After a full day’s worth of Family Weekend activities, guests gathered at the President’s House for a garden reception on Friday, Oct. 1. A large white tent was set up on the grassy backyard; nicely dressed alumna, faculty and parents of current students drank bubbling champagne and ate finger foods.
The overall atmosphere was relaxed and filled with chattering. Just about everyone had something to say about that day.
Prior to arriving at the event, Priscilla Sarinas and Kim Wong – the parents of first year Rose Sarinas-Wong – attended ‘Jane’s Stroll,’ a small walking history tour led by alumna Jane Cudlip King class of ’42. They were told stories about each stop they made around their daughter’s college campus.
“I was especially amused to hear about the food and how each dorm used to have their own dining hall,“ Sarinas said.
“That made me hungry during the tour,” Wong joked.
Martha Cristy-Couch, Mary Dana Korman and Carole Roberts Schmieder — alumnae ’60 and friends — arrived together at the reception with all smiles. They attended the Convocation ceremony in the morning and were amazed by the large attendance.
“It was so exciting and touching, I feel envious of today’s generation,” Cristy-Couch said.
Although Korman feels she received a really good education, she didn’t see any support for women in the community in the past.
“Back when we were in college, fifties women were supposed to stay home and be mothers so no one realized that we were at the stage of everything beginning to change,” Korman said.
“There is now a need for recognition of women’s achievements and it’s good that the college is reaching out to students,” Schmieder said.
The three alumnae agreed that the speeches were the highlights of the weekend. They were especially moved by this year’s Convocation speaker and activist Dolores Huerta.
“She was fantastic, I was delighted to hear that she worked alongside Cesar Chavez to protest for farm workers’ rights,” Korman said. “I cried when he died.”
Schmieder thought that Dolores Huerta really touched base with the audience.
“When she said ‘si se peude!’ the whole place started to chant along,” Schmieder said. “All the kids in front were hollering. I laughed when she said ‘We were all African’ because it’s true!”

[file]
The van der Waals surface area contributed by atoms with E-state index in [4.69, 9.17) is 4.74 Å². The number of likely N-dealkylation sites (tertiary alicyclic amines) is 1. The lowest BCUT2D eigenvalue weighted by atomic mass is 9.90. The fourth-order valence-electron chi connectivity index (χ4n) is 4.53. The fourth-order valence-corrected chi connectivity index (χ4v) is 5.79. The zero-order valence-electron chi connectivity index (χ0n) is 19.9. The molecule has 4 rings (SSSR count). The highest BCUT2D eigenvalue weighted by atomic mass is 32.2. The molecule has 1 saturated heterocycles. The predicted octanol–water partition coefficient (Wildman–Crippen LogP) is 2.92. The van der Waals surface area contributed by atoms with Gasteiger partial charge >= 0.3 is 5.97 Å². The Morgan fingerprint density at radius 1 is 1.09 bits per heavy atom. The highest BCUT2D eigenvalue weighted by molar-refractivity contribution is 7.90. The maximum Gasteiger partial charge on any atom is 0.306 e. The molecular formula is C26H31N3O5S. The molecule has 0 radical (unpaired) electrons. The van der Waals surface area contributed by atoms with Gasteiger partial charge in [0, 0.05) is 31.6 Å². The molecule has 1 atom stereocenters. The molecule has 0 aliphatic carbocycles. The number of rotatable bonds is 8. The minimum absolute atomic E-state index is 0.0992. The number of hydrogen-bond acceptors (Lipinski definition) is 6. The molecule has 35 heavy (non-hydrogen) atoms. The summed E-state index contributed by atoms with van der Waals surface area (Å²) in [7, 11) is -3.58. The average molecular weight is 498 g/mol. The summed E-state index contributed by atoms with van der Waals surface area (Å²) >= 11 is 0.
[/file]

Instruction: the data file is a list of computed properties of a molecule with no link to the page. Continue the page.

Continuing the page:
Korman said that Huerta’s speech reminded her of the messages from the book ‘Holding up Half the Sky’ written by Nicolas Kristof and Sheryl WuDunn, the first married couple to win a Pulitzer Prize in 1990
“It was all about empowering impoverished women,” Korman said.
Schmieder believes it would be the women to change the world if given the opportunities to do so.
“We have to encourage women everywhere to go out, be in the Peace Corps or participate in their villages and just make things happen,” Schmieder said. “It would make a huge difference.”
Catherine Ladnier, alumna ’70, graduated from Mills ten years after Cristy-Couch, Korman and Schmieder. She thought that Convocation demonstrated a real spirit and commitment towards women’s education and social justice. Ladnier was also moved by Dolores Huerta’s speech, noting how the speaker was able to approach serious subjects with humor.
“She was terrific and very funny,” Ladnier said. “Usually things like this are cheesy but it brought me tears in a good way.”
This year’s Convocation had commemorated the celebration of the famous Strike in 1990 when students protested co-education and successfully barricaded Mills College for two weeks in order to reverse the administrative decision.
“It’s actually not the first time students shut down the campus,” Ladnier said. “We did that when Nixon invaded Cambodia.”
Although she was proud of the students who won awards for their social service, Ladnier wasn’t too impressed.
“I hate to say this but [today’s] generation is too conservative,” Ladnier said. “Not a lot of young people are going out to the picket lines and are being confined by technology. Everyone’s too concerned about the way we appear so there’s no energy.”
Ladnier recalled phoning her daughter Vanessa who was attending college during the march in Washington D.C. to protest the war in Iraq in 2005 and encouraging her to join in.
“She told me ‘My friends and I are really happy you’re doing this but it might rain here’ – that and so on, so she didn’t go,” Ladnier said. “Can you believe it? An old fart mother telling her to go protest! Wait until there’s a draft, then there’ll be some action.”
Towards the end of the reception, retiring President Janet Holmgren stepped out onto the garden pavement with a microphone. The whole backyard grew silent, listening to the retiring president discuss a brief history of the President’s House.
“The only president to surpass my time at Mills was Amelia Reinhardt who was here for 27 years,” Holmgren said. “She had two boys and decided one day that she didn’t want to live at Mills Hall anymore.” A collective laughter spread across the audience.
“So this home was made to house the president,” she said.
Holmgren also talked about how she was going to spend her time after almost twenty years of working at Mills.
“I’m going to make trouble, cause a lot of things to happen,” Holmgren joked. “I love academia and advocating for women’s education. This has been the greatest ride in the world.”
“I’ve never heard her speak before but Janet Holmgren was a delight,” Schmieder said.